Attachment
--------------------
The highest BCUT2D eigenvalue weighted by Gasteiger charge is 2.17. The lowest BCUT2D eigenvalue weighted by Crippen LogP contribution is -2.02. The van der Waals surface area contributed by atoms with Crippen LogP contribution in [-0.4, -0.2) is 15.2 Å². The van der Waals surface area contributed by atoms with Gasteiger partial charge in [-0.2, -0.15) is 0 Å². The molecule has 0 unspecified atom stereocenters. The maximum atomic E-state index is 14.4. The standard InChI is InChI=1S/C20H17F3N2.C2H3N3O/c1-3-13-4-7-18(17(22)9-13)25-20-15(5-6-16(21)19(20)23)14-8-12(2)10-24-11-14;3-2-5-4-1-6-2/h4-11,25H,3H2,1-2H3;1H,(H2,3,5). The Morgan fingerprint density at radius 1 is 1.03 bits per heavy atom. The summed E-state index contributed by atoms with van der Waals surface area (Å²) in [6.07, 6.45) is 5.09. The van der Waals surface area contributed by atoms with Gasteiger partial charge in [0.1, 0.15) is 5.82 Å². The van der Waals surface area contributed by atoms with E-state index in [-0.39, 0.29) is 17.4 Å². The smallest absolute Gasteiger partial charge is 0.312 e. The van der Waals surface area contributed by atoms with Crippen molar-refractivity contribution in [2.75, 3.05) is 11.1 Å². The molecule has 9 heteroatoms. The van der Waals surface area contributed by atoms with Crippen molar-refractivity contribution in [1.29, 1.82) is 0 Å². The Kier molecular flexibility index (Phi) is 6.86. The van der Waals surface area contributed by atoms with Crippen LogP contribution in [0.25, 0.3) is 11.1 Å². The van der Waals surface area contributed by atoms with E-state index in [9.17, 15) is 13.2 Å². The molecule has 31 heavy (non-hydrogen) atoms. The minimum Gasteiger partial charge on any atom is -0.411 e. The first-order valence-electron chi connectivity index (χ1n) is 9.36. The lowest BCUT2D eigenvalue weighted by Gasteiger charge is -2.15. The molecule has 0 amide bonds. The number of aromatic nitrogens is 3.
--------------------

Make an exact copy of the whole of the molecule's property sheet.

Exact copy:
The highest BCUT2D eigenvalue weighted by Gasteiger charge is 2.17. The lowest BCUT2D eigenvalue weighted by Crippen LogP contribution is -2.02. The van der Waals surface area contributed by atoms with Crippen LogP contribution in [-0.4, -0.2) is 15.2 Å². The van der Waals surface area contributed by atoms with Gasteiger partial charge in [-0.2, -0.15) is 0 Å². The molecule has 0 unspecified atom stereocenters. The maximum atomic E-state index is 14.4. The standard InChI is InChI=1S/C20H17F3N2.C2H3N3O/c1-3-13-4-7-18(17(22)9-13)25-20-15(5-6-16(21)19(20)23)14-8-12(2)10-24-11-14;3-2-5-4-1-6-2/h4-11,25H,3H2,1-2H3;1H,(H2,3,5). The Morgan fingerprint density at radius 1 is 1.03 bits per heavy atom. The summed E-state index contributed by atoms with van der Waals surface area (Å²) in [6.07, 6.45) is 5.09. The van der Waals surface area contributed by atoms with Gasteiger partial charge in [0.1, 0.15) is 5.82 Å². The van der Waals surface area contributed by atoms with E-state index in [-0.39, 0.29) is 17.4 Å². The smallest absolute Gasteiger partial charge is 0.312 e. The van der Waals surface area contributed by atoms with Crippen molar-refractivity contribution in [2.75, 3.05) is 11.1 Å². The molecule has 9 heteroatoms. The van der Waals surface area contributed by atoms with Crippen molar-refractivity contribution in [1.29, 1.82) is 0 Å². The Kier molecular flexibility index (Phi) is 6.86. The van der Waals surface area contributed by atoms with Crippen LogP contribution in [0.25, 0.3) is 11.1 Å². The van der Waals surface area contributed by atoms with E-state index in [9.17, 15) is 13.2 Å². The molecule has 31 heavy (non-hydrogen) atoms. The minimum Gasteiger partial charge on any atom is -0.411 e. The first-order valence-electron chi connectivity index (χ1n) is 9.36. The lowest BCUT2D eigenvalue weighted by Gasteiger charge is -2.15. The molecule has 0 amide bonds. The number of aromatic nitrogens is 3.